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Cookie Magazine
To The Manor Born

April 2007
You don't have to be a child to appreciate the magical possibilities of a big, rambling mansion.

When house-hunting couple Chris DeWitt and Oscar Yague discovered Pont Reading, a huge old house in Ardmore, Pennsylvania, in 2003, they were intrigued by its pedigree the 1683 colonial-style building 10 miles west of Philadelphia is on the National Registry of Historic Places and enchanted by its character. With long hallways that run at not-quite-right angles, two staircases, and three stories that sit at different levels in different parts of the structure, the eight-bedroom house has a quirky storybook charm (and plenty of nooks and crannies for games of hide-and-seek). So DeWitt and Yague purchased Pont Reading and set about creating a home for their son, Lucas, who was born in June 2006 by surrogate. For the couple, the key was to make the place practical for a 21st-century family while layering in their own idiosyncratic blend of modern and old-world style in a way that enhanced, rather than overshadowed, the place's personality.

"Everyone who ever lived in Pont Reading has had respect for it," says DeWitt, 40, who until recently ran Free People, a division of Urban Outfitters. "We didn't want to be the people who came in and screwed it up." Today, if the original 17th-century resident were to walk through the halls, he would be proud of his former home: The couple have turned the property into a functional, decidedly unprecious home where babies, grandparents, and guests always feel comfortable, where dogs can (and do) lounge, and where Lucas will one day romp around with crayons in hand.

But making the house hospitable to the diaper-bottomed instead of the bustle-skirted was no effortless transformation. "It looked like a museum where you could imagine old ladies in costumes," says Yague, 36, a buyer for Anthropologie's home department. The house had a leaky old roof, antiquated bathrooms, and no central air, while its three acres of gardens required serious pruning and replanting. DeWitt and Yague set about modernizing in unobtrusive ways (when you're dealing with a house from the 1600s, the entire concept of modernizing is relative), keeping original doors and windows wherever possible, but avoiding traditional treatments like valances and velvet curtains. They have not done any major renovations to the pine-plank floors, nor have they knocked down many walls, and to maintain the spirit of the original structure, they embraced the charm of mismatched living levels. They inserted their unique multiera furnishings (a baroque daybed from Italy, an early-20th-century lion-skin rug from eBay) alongside the colonial architecture. On top of it all is a layer of Lucas's stuff predominantly circa 2006.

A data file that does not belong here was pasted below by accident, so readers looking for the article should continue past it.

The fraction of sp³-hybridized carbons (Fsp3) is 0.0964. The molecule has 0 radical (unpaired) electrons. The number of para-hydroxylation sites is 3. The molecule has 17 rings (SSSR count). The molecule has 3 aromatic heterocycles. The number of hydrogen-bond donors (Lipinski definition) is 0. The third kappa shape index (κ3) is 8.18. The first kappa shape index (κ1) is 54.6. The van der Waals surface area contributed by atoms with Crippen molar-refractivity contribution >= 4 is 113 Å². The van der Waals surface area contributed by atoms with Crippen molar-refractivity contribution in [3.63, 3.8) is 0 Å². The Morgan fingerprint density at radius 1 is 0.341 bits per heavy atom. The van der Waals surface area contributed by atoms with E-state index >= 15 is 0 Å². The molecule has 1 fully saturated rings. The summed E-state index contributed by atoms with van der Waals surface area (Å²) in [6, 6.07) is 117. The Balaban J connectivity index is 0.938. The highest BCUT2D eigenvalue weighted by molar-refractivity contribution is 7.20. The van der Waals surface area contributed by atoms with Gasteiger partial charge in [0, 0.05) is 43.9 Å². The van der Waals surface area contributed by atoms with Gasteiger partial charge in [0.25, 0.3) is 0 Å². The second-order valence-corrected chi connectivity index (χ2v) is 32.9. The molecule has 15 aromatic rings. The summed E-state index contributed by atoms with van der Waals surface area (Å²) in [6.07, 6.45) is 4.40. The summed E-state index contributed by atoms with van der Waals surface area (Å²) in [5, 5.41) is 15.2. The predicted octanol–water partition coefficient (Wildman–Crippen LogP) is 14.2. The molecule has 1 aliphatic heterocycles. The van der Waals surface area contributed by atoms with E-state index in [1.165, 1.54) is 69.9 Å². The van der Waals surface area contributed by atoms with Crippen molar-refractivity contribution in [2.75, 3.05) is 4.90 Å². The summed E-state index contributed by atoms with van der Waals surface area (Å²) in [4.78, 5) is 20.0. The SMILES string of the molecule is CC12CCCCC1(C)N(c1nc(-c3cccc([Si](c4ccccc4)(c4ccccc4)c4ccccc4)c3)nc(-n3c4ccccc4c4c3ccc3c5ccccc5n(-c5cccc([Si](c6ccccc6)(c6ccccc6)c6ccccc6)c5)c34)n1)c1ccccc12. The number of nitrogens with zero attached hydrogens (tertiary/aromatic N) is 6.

Some of the most endearingly personal updates can be seen in Pont Reading's four murals, created by artist Matthew Austin, who moved into the house for several weeks while doing the work. He painted lush landscapes filled with plants, vines, birds, and animals, but the true masterpiece is in Lucas's nursery, where he created a fantasy land with everything from robots to chimps and from birds to clouds--anything that might inspire stories or pay homage to existing ones. Special care was taken, too, to portray courageous kid moments, like a child in a boat surrounded by lightning ... who is smiling and covering his ears. The mural is done in the style of a child's drawing, which Austin found surprisingly difficult after years of mastering classical painting techniques: "It's hard to become innocent with your hand again artistically, you have to unlearn everything you've been taught." To get the truest kidlike results, Austin ended up drawing a lot of the animal figures with his left hand and his feet. "It was the most fun mural I've ever done," he says. "I was in such a different territory."

The kitchen served up another opportunity for mixing the olde with the new. This airy space was originally three cramped rooms with very little natural light, and an enclosed staircase that descended into it divided the space unnecessarily. Yague and DeWitt opened things up by exposing the staircase; now an integrated element, it connects the kitchen to the floor above more sensibly. They then removed most of the internal walls, creating one open area, and installed new mullion windows all around that offer a view of the garden. The Restoration Glass used in the windows make them seem as if they have always been there.

Now the generously sized kitchen blends original and new cabinetry, as well as a large custom-built island, all treated with a casein-paint finish, so everything looks of the same period. The room has the house's only television, as well as a sofa where you'll often find a grandparent, a guest, or one of the family's two vizslas. "I wanted us all to be together when we're cooking," says DeWitt, who often puts Lucas's seat on the marble countertops. "I didn't want someone to be alone in the kitchen and someone else to be watching TV in another part of the house." As is the case with many family rooms across the country, this space is wide, welcoming, and flooded with natural light. It is the heart of the house.

With the relentless demands of a growing baby as well as another infant due this summer (again by surrogate), the couple haven't had a lot of time to finesse every corner of the house. But that doesn't bother either of them. They want the rooms to feel like they have evolved over time, not like they've been thrown together all at once. "Pont Reading may be historic," observes DeWitt, "but it's also a place that has grown organically over all these years." Here's to aging gracefully.

Written by: Shax Riegler


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